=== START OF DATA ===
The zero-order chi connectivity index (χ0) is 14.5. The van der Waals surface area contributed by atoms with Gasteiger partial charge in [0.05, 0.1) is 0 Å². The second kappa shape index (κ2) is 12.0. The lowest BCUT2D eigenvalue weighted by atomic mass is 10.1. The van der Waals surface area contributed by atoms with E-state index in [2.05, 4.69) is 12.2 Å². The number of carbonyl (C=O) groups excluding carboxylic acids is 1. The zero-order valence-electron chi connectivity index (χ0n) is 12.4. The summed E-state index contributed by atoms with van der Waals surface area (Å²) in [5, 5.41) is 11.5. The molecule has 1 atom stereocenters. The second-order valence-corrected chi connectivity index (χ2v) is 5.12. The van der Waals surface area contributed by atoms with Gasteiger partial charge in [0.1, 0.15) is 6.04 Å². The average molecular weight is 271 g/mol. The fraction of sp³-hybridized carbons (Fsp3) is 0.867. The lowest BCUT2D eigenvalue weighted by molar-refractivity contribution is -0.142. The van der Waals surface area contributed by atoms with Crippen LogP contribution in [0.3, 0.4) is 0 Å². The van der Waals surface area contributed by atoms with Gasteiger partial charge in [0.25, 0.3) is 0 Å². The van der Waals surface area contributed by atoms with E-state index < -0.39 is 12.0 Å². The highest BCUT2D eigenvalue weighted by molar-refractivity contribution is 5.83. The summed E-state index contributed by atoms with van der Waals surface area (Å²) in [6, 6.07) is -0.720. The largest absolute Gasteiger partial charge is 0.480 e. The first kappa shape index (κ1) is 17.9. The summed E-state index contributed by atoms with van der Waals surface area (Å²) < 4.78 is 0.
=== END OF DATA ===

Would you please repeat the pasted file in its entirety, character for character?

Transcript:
The zero-order chi connectivity index (χ0) is 14.5. The van der Waals surface area contributed by atoms with Gasteiger partial charge in [0.05, 0.1) is 0 Å². The second kappa shape index (κ2) is 12.0. The lowest BCUT2D eigenvalue weighted by atomic mass is 10.1. The van der Waals surface area contributed by atoms with E-state index in [2.05, 4.69) is 12.2 Å². The number of carbonyl (C=O) groups excluding carboxylic acids is 1. The zero-order valence-electron chi connectivity index (χ0n) is 12.4. The summed E-state index contributed by atoms with van der Waals surface area (Å²) in [5, 5.41) is 11.5. The molecule has 1 atom stereocenters. The second-order valence-corrected chi connectivity index (χ2v) is 5.12. The van der Waals surface area contributed by atoms with Gasteiger partial charge in [0.1, 0.15) is 6.04 Å². The average molecular weight is 271 g/mol. The fraction of sp³-hybridized carbons (Fsp3) is 0.867. The lowest BCUT2D eigenvalue weighted by molar-refractivity contribution is -0.142. The van der Waals surface area contributed by atoms with Crippen LogP contribution in [0.3, 0.4) is 0 Å². The van der Waals surface area contributed by atoms with Gasteiger partial charge in [0.25, 0.3) is 0 Å². The van der Waals surface area contributed by atoms with E-state index < -0.39 is 12.0 Å². The highest BCUT2D eigenvalue weighted by molar-refractivity contribution is 5.83. The summed E-state index contributed by atoms with van der Waals surface area (Å²) in [6, 6.07) is -0.720. The largest absolute Gasteiger partial charge is 0.480 e. The first kappa shape index (κ1) is 17.9. The summed E-state index contributed by atoms with van der Waals surface area (Å²) < 4.78 is 0.